The current installation is on view through January 30, 2015, Thursdays and Fridays, noon to 4 p.m. and by chance and appointment at Caldbeck Gallery, 12 Elm Street, Rockland, 594-5935,

art current is a biweekly column written by Britta Konau. She can be reached



December 8, 2014

Camden artist Maggie Foskett dead at 95

Pioneered creative photographic technique called cliché verre    

The artist Maggie Foskett died Dec. 1 in hospice care near her winter home in Sanibel, Fla., after a brief hospitalization, surrounded by her husband, son and daughter. She was 95.

         Foskett, a summer resident of Camden, Maine, transformed bits of nature into brilliantly colored and spare, sometimes haunting shapes through a pioneering photographic technique known as cliché verre, the direct exposure of compositions onto photographic paper through an enlarger. She was among the first American artists to use cliché verre in photography and is credited with helping establish the technique as a photographic art form in the United States.

         She exhibited at galleries and museums throughout the East Coast and her works are included in the permanent collections of the National Museum for Women in the Arts and the National Academy of Sciences in Washington, D.C., and in the Farnsworth Museum of Art in Rockland, Maine.

         She had more than 25 one-women shows over her lifetime and in 2000, Foskett was included in “Photographing Maine 1840-2000,” a published compendium of Maine’s most significant photographers. In 2013, she was included in “Maine Women Pioneers III,” a collection of Maine’s best women artists.

         “A sensitive and exacting observer, Maggie Foskett reveals nature’s incredible variety in new and surprising ways as she penetrates the internal structure of birds, plants, insects and reptiles,” a curator wrote of her 1998 exhibit at the National Academy of Sciences.

         Born Margaret Edna Hughes in Sao Paulo, Brazil, on Nov. 15, 1919, Foskett was the first child of Edna and Reynold King Hughes, an American couple who relocated from the United States to South America for Hughes’ cattle ranching business.

         Foskett completed her early education at the Sao Paulo Graded School, founded by her father, and matriculated to Bryn Mawr College in Pennsylvania in 1939, majoring in English.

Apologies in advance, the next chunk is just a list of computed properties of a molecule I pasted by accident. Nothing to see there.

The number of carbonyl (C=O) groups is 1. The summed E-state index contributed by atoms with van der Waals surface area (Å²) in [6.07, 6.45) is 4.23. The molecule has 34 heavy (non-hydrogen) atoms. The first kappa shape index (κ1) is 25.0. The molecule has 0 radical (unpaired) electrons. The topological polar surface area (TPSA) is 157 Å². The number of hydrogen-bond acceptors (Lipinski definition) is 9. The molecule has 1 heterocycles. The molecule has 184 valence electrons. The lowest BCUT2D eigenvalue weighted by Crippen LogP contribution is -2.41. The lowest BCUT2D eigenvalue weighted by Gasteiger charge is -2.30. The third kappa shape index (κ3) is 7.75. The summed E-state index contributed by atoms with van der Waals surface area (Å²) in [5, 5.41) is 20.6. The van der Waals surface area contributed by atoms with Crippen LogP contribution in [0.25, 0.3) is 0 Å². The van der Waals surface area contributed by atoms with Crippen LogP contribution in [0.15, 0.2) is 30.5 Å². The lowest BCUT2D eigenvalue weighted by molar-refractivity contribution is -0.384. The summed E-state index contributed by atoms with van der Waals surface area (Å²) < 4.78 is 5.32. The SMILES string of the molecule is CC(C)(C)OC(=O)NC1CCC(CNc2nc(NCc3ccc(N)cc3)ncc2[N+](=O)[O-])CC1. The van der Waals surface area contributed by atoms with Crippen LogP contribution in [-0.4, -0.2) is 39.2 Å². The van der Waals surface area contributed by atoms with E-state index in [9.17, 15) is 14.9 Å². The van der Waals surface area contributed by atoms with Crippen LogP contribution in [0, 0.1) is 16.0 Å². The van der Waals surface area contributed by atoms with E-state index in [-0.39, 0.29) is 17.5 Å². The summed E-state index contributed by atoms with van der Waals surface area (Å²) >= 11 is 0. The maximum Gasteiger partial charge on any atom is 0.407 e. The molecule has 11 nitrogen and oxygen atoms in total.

Bryn Mawr College remained an important touchstone throughout her life, and she credited its faculty for instilling the belief that she could pursue her own interests at a time when women were expected to adopt traditional roles.

         Foskett’s first marriage ended in divorce and she married her second husband, John D. Foskett, a Chicago businessman, in 1962, ultimately residing in the Chicago suburb of Geneva, Ill.

         Foskett began her artistic career working with stained glass. At the age of 57, she enrolled in a community college course in photography and began shooting and developing black and white film.

         But she became enthralled by the brilliant colors made possible by Cibachrome photography, and started working exclusively in color even though the medium had not yet been embraced by critics as a legitimate photographic art form alongside black and white photography.

         At her second home on Sanibel Island, Foskett photographed tropical plants and sea shells, always at close range, and developed the images into 18 x 24 inch Cibachrome prints, magnifying small objects into larger than life works of art.

         “A rag picker of small cosmologies in nature,” she sometimes called herself.

         In 1984, Foskett moved from Illinois to Camden, Maine, and her career blossomed when she found a community of artists associated with Maine Photographic Workshops in the nearby town of Rockport.

         Foskett studied photography with many of the best American photographers, including Ansel Adams, Sam Abell, Marie Cosindas, Ernst Haas and Jerry Uelsmann.

         She discovered cliché verre by accident when, working in her darkroom in Florida, she turned on her enlarger and saw the translucent outline of a spider magnified on the photographic paper below.

         She began experimenting with what she saw. She took tiny bits of plants and insects, created an arrangement between two glass slides, and exposed the slides through the enlarger directly onto photographic paper.

         The resulting images revealed intricate details and variations of color unseen by the naked eye. The idea of unmasking the hidden beauty and mysteries of tiny pieces of nature fascinated her for the rest of her life.

         In dragonfly wings, she found honeycombs. In plant stamen, she found snowfalls of pollen. In flower petals, she found rainbows of color.

         She discovered that even rocks, cut thinly, could be shot through with the bright light of her enlarger to create extraterrestrial landscapes.

         Through her many years of work, Foskett noticed the patterns of life’s building blocks repeated themselves in nearly every object she photographed. She remarked that she also came to understand the fragility of nature; some compositions of flowers or insects might fade so quickly she had time for only one or two images.